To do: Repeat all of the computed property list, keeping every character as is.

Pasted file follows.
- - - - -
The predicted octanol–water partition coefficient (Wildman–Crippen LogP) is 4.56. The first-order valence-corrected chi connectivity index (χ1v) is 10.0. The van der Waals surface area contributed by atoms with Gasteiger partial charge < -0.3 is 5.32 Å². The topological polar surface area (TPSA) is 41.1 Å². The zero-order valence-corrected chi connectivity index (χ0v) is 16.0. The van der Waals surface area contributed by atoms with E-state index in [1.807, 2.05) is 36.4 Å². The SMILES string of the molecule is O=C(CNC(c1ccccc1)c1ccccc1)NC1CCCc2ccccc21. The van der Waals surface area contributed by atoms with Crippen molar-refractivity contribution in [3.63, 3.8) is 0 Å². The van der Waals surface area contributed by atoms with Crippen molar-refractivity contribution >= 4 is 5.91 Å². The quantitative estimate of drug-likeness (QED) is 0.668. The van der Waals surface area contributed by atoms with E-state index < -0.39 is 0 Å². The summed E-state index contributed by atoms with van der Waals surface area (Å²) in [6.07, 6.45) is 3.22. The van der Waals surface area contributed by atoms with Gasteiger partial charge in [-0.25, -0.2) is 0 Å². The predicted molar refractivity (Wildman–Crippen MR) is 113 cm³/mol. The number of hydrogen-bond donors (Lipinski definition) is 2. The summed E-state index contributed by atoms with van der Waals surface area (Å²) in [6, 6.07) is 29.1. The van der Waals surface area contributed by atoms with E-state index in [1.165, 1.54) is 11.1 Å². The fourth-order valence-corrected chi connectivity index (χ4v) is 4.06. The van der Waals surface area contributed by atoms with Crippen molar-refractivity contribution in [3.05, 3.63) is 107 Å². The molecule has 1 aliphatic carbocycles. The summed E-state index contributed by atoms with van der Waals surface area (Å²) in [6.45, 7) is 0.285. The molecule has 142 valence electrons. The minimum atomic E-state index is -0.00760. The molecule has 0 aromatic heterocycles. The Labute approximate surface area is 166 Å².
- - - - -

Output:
The predicted octanol–water partition coefficient (Wildman–Crippen LogP) is 4.56. The first-order valence-corrected chi connectivity index (χ1v) is 10.0. The van der Waals surface area contributed by atoms with Gasteiger partial charge < -0.3 is 5.32 Å². The topological polar surface area (TPSA) is 41.1 Å². The zero-order valence-corrected chi connectivity index (χ0v) is 16.0. The van der Waals surface area contributed by atoms with E-state index in [1.807, 2.05) is 36.4 Å². The SMILES string of the molecule is O=C(CNC(c1ccccc1)c1ccccc1)NC1CCCc2ccccc21. The van der Waals surface area contributed by atoms with Crippen molar-refractivity contribution in [3.63, 3.8) is 0 Å². The van der Waals surface area contributed by atoms with Crippen molar-refractivity contribution >= 4 is 5.91 Å². The quantitative estimate of drug-likeness (QED) is 0.668. The van der Waals surface area contributed by atoms with E-state index < -0.39 is 0 Å². The summed E-state index contributed by atoms with van der Waals surface area (Å²) in [6.07, 6.45) is 3.22. The van der Waals surface area contributed by atoms with Gasteiger partial charge in [-0.25, -0.2) is 0 Å². The predicted molar refractivity (Wildman–Crippen MR) is 113 cm³/mol. The number of hydrogen-bond donors (Lipinski definition) is 2. The summed E-state index contributed by atoms with van der Waals surface area (Å²) in [6, 6.07) is 29.1. The van der Waals surface area contributed by atoms with E-state index in [1.165, 1.54) is 11.1 Å². The fourth-order valence-corrected chi connectivity index (χ4v) is 4.06. The van der Waals surface area contributed by atoms with Crippen molar-refractivity contribution in [3.05, 3.63) is 107 Å². The molecule has 1 aliphatic carbocycles. The summed E-state index contributed by atoms with van der Waals surface area (Å²) in [6.45, 7) is 0.285. The molecule has 142 valence electrons. The minimum atomic E-state index is -0.00760. The molecule has 0 aromatic heterocycles. The Labute approximate surface area is 166 Å².